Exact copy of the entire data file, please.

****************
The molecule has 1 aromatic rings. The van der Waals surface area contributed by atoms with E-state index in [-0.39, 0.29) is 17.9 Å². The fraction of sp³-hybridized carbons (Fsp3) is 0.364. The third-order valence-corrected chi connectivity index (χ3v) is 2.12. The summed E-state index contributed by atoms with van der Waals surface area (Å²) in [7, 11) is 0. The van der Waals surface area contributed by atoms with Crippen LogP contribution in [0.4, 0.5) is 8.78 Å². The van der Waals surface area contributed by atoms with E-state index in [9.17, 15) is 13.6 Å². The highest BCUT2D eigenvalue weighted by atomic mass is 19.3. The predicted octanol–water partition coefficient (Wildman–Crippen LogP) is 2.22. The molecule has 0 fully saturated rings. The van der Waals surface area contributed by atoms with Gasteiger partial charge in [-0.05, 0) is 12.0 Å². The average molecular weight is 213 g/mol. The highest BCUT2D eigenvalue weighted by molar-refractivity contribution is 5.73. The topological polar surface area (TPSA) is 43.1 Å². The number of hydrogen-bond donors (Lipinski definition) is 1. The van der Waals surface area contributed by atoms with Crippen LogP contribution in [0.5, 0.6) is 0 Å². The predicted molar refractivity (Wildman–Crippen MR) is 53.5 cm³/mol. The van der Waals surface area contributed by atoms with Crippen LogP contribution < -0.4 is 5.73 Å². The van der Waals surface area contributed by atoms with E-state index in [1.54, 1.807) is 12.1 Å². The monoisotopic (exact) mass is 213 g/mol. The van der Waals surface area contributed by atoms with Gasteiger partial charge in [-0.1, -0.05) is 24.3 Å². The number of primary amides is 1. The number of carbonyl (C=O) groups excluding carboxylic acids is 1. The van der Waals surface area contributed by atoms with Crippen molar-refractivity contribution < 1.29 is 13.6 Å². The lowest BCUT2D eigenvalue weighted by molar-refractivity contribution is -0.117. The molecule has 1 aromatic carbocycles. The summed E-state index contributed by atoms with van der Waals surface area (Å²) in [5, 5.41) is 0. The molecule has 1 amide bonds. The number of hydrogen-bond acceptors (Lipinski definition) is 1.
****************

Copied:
The molecule has 1 aromatic rings. The van der Waals surface area contributed by atoms with E-state index in [-0.39, 0.29) is 17.9 Å². The fraction of sp³-hybridized carbons (Fsp3) is 0.364. The third-order valence-corrected chi connectivity index (χ3v) is 2.12. The summed E-state index contributed by atoms with van der Waals surface area (Å²) in [7, 11) is 0. The van der Waals surface area contributed by atoms with Crippen LogP contribution in [0.4, 0.5) is 8.78 Å². The van der Waals surface area contributed by atoms with E-state index in [9.17, 15) is 13.6 Å². The highest BCUT2D eigenvalue weighted by atomic mass is 19.3. The predicted octanol–water partition coefficient (Wildman–Crippen LogP) is 2.22. The molecule has 0 fully saturated rings. The van der Waals surface area contributed by atoms with Gasteiger partial charge in [-0.05, 0) is 12.0 Å². The average molecular weight is 213 g/mol. The highest BCUT2D eigenvalue weighted by molar-refractivity contribution is 5.73. The topological polar surface area (TPSA) is 43.1 Å². The number of hydrogen-bond donors (Lipinski definition) is 1. The van der Waals surface area contributed by atoms with Crippen LogP contribution in [0.5, 0.6) is 0 Å². The predicted molar refractivity (Wildman–Crippen MR) is 53.5 cm³/mol. The van der Waals surface area contributed by atoms with Crippen LogP contribution < -0.4 is 5.73 Å². The van der Waals surface area contributed by atoms with E-state index in [1.54, 1.807) is 12.1 Å². The monoisotopic (exact) mass is 213 g/mol. The van der Waals surface area contributed by atoms with Gasteiger partial charge in [-0.1, -0.05) is 24.3 Å². The number of primary amides is 1. The number of carbonyl (C=O) groups excluding carboxylic acids is 1. The van der Waals surface area contributed by atoms with Crippen molar-refractivity contribution < 1.29 is 13.6 Å². The lowest BCUT2D eigenvalue weighted by molar-refractivity contribution is -0.117. The molecule has 1 aromatic carbocycles. The summed E-state index contributed by atoms with van der Waals surface area (Å²) in [5, 5.41) is 0. The molecule has 1 amide bonds. The number of hydrogen-bond acceptors (Lipinski definition) is 1.